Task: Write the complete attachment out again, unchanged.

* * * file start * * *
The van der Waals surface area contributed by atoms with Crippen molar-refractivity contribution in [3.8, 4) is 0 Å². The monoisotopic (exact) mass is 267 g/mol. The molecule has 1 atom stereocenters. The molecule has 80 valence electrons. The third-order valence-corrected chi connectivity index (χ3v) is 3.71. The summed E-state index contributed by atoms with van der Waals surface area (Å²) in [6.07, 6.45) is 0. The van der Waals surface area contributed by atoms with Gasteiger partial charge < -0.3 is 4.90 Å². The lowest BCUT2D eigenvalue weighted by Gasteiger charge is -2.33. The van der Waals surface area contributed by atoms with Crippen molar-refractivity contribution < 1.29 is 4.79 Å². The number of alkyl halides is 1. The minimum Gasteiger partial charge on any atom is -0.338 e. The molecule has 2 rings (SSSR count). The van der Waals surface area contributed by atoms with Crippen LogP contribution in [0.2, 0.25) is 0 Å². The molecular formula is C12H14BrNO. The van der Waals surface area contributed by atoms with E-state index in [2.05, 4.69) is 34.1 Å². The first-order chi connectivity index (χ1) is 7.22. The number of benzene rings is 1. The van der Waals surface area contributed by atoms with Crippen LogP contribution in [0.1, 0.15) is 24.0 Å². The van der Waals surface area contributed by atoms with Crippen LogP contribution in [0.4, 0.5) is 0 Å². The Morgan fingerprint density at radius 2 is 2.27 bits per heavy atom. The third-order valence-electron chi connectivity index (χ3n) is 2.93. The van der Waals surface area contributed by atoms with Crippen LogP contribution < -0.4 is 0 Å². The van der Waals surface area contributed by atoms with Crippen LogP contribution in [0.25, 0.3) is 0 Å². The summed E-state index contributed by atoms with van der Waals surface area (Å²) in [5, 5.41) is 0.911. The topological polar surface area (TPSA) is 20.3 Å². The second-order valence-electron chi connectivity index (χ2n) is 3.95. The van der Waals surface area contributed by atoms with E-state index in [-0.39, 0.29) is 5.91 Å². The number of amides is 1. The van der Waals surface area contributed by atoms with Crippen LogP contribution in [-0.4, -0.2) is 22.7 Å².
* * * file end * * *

The van der Waals surface area contributed by atoms with Crippen molar-refractivity contribution in [3.8, 4) is 0 Å². The monoisotopic (exact) mass is 267 g/mol. The molecule has 1 atom stereocenters. The molecule has 80 valence electrons. The third-order valence-corrected chi connectivity index (χ3v) is 3.71. The summed E-state index contributed by atoms with van der Waals surface area (Å²) in [6.07, 6.45) is 0. The van der Waals surface area contributed by atoms with Gasteiger partial charge < -0.3 is 4.90 Å². The lowest BCUT2D eigenvalue weighted by Gasteiger charge is -2.33. The van der Waals surface area contributed by atoms with Crippen molar-refractivity contribution < 1.29 is 4.79 Å². The number of alkyl halides is 1. The minimum Gasteiger partial charge on any atom is -0.338 e. The molecule has 2 rings (SSSR count). The van der Waals surface area contributed by atoms with Crippen LogP contribution in [0.2, 0.25) is 0 Å². The molecular formula is C12H14BrNO. The van der Waals surface area contributed by atoms with E-state index in [2.05, 4.69) is 34.1 Å². The first-order chi connectivity index (χ1) is 7.22. The number of benzene rings is 1. The van der Waals surface area contributed by atoms with Crippen LogP contribution in [0.1, 0.15) is 24.0 Å². The van der Waals surface area contributed by atoms with Crippen LogP contribution in [0.4, 0.5) is 0 Å². The Morgan fingerprint density at radius 2 is 2.27 bits per heavy atom. The third-order valence-electron chi connectivity index (χ3n) is 2.93. The van der Waals surface area contributed by atoms with Crippen LogP contribution < -0.4 is 0 Å². The van der Waals surface area contributed by atoms with Crippen LogP contribution in [0.25, 0.3) is 0 Å². The summed E-state index contributed by atoms with van der Waals surface area (Å²) in [5, 5.41) is 0.911. The topological polar surface area (TPSA) is 20.3 Å². The second-order valence-electron chi connectivity index (χ2n) is 3.95. The van der Waals surface area contributed by atoms with E-state index in [-0.39, 0.29) is 5.91 Å². The number of amides is 1. The van der Waals surface area contributed by atoms with Crippen LogP contribution in [-0.4, -0.2) is 22.7 Å².